By Heidi Ledford
A key study on chronic fatigue syndrome was delayed from publication after officials from the Centers for Disease Control and Prevention (CDC) in Atlanta, Ga., learned of a conflicting report published by other government agencies.
The paper, which was published online July 2 by the journal Retrovirology, finds no evidence of a controversial link between the xenotropic murine leukaemia virus (XMRV) and chronic fatigue syndrome. Retrovirologist William Switzer and his colleagues at the CDC conducted a blinded study of 51 people with chronic fatigue syndrome and 56 healthy controls. The team used two different methods to assay for the virus but found no signs of infection.
On July 1, reports surfaced that publication of the paper had been held back because the results conflicted with a manuscript prepared by another team of government researchers at the National Institutes of Health (NIH) and the Food and Drug Administration (FDA) and submitted to the journal Proceedings of the National Academy of Sciences.
Chronic fatigue syndrome is a mysterious condition that afflicts roughly one million people in the United States. The condition causes debilitating fatigue and often also joint pain and headaches. The cause of the syndrome is unknown, and some have charged that it may be psychosomatic, much to the chagrin of patients and their advocates.
The possible association between XMRV and chronic fatigue syndrome first surfaced last year, when scientists lead by Judy Mikovits at the Whittemore Peterson Institute in Reno, Nev., reported that the virus was present in 68 of 101 patients with chronic fatigue syndrome, but in only 8 of 218 healthy controls2. Since then, however, other groups have reported that they could find no such link.
The paper published July 2 in Retrovirology adds another negative finding to the pile. Switzer says his study improves upon previous work because it was blinded--meaning that researchers did not know which samples were from people with chronic fatigue syndrome and which were from healthy controls until after the tests were completed. Also, the tests came from patients in the United States, countering critics who said that geographical variability may explain why groups in the United Kingdom and Europe had been unable to reproduce the XMRV link, which was discovered in U.S. patients.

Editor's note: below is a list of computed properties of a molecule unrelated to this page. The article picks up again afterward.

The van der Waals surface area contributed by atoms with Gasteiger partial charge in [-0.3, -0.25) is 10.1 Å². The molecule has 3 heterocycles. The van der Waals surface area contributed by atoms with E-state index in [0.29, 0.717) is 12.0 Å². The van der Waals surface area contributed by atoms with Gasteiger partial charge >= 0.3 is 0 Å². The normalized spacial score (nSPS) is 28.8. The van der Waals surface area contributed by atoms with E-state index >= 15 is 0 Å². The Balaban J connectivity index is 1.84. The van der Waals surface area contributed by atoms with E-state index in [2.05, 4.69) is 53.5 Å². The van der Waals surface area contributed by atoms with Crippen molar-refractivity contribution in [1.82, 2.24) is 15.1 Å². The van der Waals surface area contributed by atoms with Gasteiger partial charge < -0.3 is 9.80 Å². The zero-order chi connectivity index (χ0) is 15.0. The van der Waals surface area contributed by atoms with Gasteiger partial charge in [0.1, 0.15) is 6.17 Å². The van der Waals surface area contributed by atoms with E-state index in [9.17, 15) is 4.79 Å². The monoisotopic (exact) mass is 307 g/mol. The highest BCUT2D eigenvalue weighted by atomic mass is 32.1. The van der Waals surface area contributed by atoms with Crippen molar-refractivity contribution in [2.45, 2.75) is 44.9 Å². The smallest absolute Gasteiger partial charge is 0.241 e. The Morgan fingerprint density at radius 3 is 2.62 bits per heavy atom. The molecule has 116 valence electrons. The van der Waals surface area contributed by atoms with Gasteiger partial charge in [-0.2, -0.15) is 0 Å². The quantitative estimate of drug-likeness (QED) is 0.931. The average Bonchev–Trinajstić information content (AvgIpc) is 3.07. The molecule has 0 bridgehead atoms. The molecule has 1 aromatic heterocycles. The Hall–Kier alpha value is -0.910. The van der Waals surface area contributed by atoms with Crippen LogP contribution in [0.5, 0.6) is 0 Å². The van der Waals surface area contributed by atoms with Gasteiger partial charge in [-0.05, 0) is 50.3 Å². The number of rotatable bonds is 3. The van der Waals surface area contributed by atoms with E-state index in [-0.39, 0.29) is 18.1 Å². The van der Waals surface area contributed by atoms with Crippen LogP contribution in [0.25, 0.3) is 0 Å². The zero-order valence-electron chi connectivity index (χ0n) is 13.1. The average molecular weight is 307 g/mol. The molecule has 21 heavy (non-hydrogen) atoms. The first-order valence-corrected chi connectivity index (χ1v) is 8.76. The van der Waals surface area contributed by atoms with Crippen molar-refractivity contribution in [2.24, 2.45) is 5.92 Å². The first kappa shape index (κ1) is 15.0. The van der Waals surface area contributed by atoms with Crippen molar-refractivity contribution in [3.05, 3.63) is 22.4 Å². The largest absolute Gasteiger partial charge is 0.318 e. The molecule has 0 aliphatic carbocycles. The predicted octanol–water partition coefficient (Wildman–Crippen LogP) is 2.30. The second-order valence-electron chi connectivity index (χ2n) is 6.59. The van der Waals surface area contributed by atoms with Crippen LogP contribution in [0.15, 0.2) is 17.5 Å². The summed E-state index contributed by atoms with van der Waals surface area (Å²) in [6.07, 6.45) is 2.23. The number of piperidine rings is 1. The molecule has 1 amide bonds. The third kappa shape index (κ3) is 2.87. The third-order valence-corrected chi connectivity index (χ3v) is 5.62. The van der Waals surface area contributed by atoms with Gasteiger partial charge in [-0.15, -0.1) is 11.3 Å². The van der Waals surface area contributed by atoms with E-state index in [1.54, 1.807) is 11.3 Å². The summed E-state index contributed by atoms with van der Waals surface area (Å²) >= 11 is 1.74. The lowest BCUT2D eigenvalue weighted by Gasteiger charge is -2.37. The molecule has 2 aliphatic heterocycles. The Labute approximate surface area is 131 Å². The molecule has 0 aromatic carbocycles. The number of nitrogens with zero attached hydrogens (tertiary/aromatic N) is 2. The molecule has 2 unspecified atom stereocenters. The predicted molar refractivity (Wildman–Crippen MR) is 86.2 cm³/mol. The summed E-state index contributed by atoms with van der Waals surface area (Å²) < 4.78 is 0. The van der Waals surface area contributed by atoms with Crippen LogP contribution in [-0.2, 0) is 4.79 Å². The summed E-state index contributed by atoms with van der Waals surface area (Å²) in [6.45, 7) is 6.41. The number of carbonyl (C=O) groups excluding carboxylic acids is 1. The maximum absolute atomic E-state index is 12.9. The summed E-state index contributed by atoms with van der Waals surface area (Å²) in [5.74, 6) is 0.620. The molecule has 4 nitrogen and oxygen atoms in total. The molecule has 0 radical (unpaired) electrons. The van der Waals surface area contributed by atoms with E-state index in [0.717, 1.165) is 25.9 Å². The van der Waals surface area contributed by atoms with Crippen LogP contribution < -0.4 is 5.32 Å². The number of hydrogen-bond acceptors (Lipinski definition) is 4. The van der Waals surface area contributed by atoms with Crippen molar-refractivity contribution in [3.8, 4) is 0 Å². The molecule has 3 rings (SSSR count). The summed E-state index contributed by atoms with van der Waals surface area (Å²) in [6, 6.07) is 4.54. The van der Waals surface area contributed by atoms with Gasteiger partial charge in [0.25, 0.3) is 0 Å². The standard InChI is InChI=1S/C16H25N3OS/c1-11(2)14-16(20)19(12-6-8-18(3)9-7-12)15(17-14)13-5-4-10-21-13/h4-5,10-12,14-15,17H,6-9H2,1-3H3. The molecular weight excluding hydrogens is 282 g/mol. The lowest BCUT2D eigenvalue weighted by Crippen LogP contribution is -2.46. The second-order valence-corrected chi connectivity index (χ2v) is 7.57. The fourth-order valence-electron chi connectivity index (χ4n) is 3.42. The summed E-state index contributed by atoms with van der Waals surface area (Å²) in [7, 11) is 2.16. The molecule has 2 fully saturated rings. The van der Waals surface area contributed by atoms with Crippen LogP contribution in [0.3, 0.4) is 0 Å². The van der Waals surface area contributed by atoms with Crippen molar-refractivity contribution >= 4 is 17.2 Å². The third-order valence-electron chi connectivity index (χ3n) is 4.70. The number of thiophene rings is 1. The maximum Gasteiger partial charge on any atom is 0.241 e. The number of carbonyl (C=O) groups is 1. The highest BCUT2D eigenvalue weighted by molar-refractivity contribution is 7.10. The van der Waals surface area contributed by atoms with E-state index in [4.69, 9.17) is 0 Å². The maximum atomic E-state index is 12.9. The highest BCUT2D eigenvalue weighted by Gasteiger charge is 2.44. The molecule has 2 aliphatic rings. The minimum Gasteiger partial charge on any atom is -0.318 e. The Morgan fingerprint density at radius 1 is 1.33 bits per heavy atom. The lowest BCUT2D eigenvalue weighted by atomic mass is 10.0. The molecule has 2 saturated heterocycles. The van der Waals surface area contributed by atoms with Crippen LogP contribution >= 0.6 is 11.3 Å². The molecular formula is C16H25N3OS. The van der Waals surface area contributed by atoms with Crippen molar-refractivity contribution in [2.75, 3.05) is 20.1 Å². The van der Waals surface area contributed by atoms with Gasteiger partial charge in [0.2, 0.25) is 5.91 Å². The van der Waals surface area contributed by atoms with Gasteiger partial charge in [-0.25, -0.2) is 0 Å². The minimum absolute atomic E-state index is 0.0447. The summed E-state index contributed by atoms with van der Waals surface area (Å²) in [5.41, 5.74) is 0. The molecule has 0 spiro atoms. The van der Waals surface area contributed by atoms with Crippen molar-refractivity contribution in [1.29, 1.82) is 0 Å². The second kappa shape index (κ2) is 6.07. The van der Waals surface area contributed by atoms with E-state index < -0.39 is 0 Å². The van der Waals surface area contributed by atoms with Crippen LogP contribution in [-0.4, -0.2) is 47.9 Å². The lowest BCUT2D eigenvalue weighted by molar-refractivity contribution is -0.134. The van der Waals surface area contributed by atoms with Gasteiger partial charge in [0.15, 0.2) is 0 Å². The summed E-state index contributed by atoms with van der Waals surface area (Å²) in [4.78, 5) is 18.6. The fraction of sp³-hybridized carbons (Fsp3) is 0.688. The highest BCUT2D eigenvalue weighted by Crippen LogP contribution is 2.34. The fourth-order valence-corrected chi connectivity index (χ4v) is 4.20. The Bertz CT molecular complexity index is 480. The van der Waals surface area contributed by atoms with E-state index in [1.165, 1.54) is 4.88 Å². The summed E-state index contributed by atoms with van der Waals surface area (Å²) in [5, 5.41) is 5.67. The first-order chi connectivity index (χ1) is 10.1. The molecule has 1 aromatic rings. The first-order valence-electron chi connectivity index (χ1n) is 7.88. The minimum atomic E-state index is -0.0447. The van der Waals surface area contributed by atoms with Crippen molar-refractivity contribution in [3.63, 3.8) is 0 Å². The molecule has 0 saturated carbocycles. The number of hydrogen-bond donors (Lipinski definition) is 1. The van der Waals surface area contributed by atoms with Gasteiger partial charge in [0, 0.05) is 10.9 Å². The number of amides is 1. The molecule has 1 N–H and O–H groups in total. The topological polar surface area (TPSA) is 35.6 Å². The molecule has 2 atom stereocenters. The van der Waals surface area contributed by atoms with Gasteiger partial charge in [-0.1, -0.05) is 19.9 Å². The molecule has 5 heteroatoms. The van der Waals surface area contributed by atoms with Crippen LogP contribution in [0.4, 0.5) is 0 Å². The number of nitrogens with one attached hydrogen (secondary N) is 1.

Switzer's paper was delayed to give the CDC a chance to review his paper and methods in more detail, and to give Switzer's team a chance to perform more tests, says Stephen Monroe, director of the CDC's Division of High-Consequence Pathogens and Pathology. The delay lasted three weeks, and resulted in no changes to the manuscript, Switzer says.
Monroe called the delay a "strategic pause," initiated after CDC officials learned of a contradictory study by the NIH and FDA team, reported at a meeting by NIH researcher Harvey Alter. Although a PNAS spokeswoman reportedly told The Wall Street Journal that the study had been accepted for publication, press officers at PNAS refused to comment on the matter July 2. One scientist familiar with the issue said that the journal's editor-in-chief, cell biologist Randy Schekman of the University of California, Berkeley, sent the paper out for further review after government agencies requested the publication delay. That review came back with requests for additional studies, the scientist says.
Schekman declined to comment, noting that it is the journal's policy not to discuss papers in progress.
Alter could not be reached for comment, but the Dutch medical magazine ORTHO issued a press release last week after learning of a presentation Alter gave at a meeting in Zagreb last May. According to the press release, Alter said that researchers at the FDA and NIH had independently confirmed Mikovits's findings, saying, "The association with CFS is very strong."
If the PNAS paper is published, it will be the first published study to back up the work reported last year by Mikovits.
This would be welcome news to patient advocates who are concerned about how patients were classified in Switzer's study. Fred Friedberg, president of the International Association for Chronic Fatigue Syndrome/Myalgic Encephalomyelitis (CFS/ME), says the CDC used an assessment that could lump together those with chronic fatigue syndrome and those with other conditions, such as major depression. And Kim McCleary, president of the Chronic Fatigue and Immune Dysfunction Syndrome Association of America, notes that the study included only three patients with "acute onset" chronic fatigue syndrome; the rest had gradual onset of the condition. "That is a very low number," says McCleary. "If you're looking for a virus, it seems like you would have wanted to screen [people with] the acute cases."